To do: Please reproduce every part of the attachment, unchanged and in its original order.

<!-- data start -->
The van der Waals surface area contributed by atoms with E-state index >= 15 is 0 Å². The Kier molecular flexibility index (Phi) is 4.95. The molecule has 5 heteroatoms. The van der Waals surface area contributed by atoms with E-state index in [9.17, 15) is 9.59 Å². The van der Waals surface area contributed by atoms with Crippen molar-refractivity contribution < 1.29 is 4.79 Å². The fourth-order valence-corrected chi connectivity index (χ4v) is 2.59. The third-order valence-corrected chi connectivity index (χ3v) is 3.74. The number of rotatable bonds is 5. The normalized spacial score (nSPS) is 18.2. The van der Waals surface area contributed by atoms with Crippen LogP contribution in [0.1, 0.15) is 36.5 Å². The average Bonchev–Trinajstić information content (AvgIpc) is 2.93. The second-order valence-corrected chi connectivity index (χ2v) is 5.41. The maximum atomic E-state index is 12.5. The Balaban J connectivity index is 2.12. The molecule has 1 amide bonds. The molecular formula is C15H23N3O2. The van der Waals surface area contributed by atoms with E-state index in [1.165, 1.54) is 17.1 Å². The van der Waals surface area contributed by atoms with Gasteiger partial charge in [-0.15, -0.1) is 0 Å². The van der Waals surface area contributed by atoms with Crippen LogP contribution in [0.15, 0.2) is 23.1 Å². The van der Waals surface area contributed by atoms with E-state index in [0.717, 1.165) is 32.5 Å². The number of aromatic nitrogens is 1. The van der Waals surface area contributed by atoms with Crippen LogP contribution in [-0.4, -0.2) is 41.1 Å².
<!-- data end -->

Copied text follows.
The van der Waals surface area contributed by atoms with E-state index >= 15 is 0 Å². The Kier molecular flexibility index (Phi) is 4.95. The molecule has 5 heteroatoms. The van der Waals surface area contributed by atoms with E-state index in [9.17, 15) is 9.59 Å². The van der Waals surface area contributed by atoms with Crippen molar-refractivity contribution < 1.29 is 4.79 Å². The fourth-order valence-corrected chi connectivity index (χ4v) is 2.59. The third-order valence-corrected chi connectivity index (χ3v) is 3.74. The number of rotatable bonds is 5. The normalized spacial score (nSPS) is 18.2. The van der Waals surface area contributed by atoms with Crippen LogP contribution in [0.1, 0.15) is 36.5 Å². The average Bonchev–Trinajstić information content (AvgIpc) is 2.93. The second-order valence-corrected chi connectivity index (χ2v) is 5.41. The maximum atomic E-state index is 12.5. The Balaban J connectivity index is 2.12. The molecule has 1 amide bonds. The molecular formula is C15H23N3O2. The van der Waals surface area contributed by atoms with E-state index in [1.165, 1.54) is 17.1 Å². The van der Waals surface area contributed by atoms with Gasteiger partial charge in [-0.15, -0.1) is 0 Å². The van der Waals surface area contributed by atoms with Crippen LogP contribution in [0.15, 0.2) is 23.1 Å². The van der Waals surface area contributed by atoms with E-state index in [0.717, 1.165) is 32.5 Å². The number of aromatic nitrogens is 1. The van der Waals surface area contributed by atoms with Crippen LogP contribution in [-0.4, -0.2) is 41.1 Å².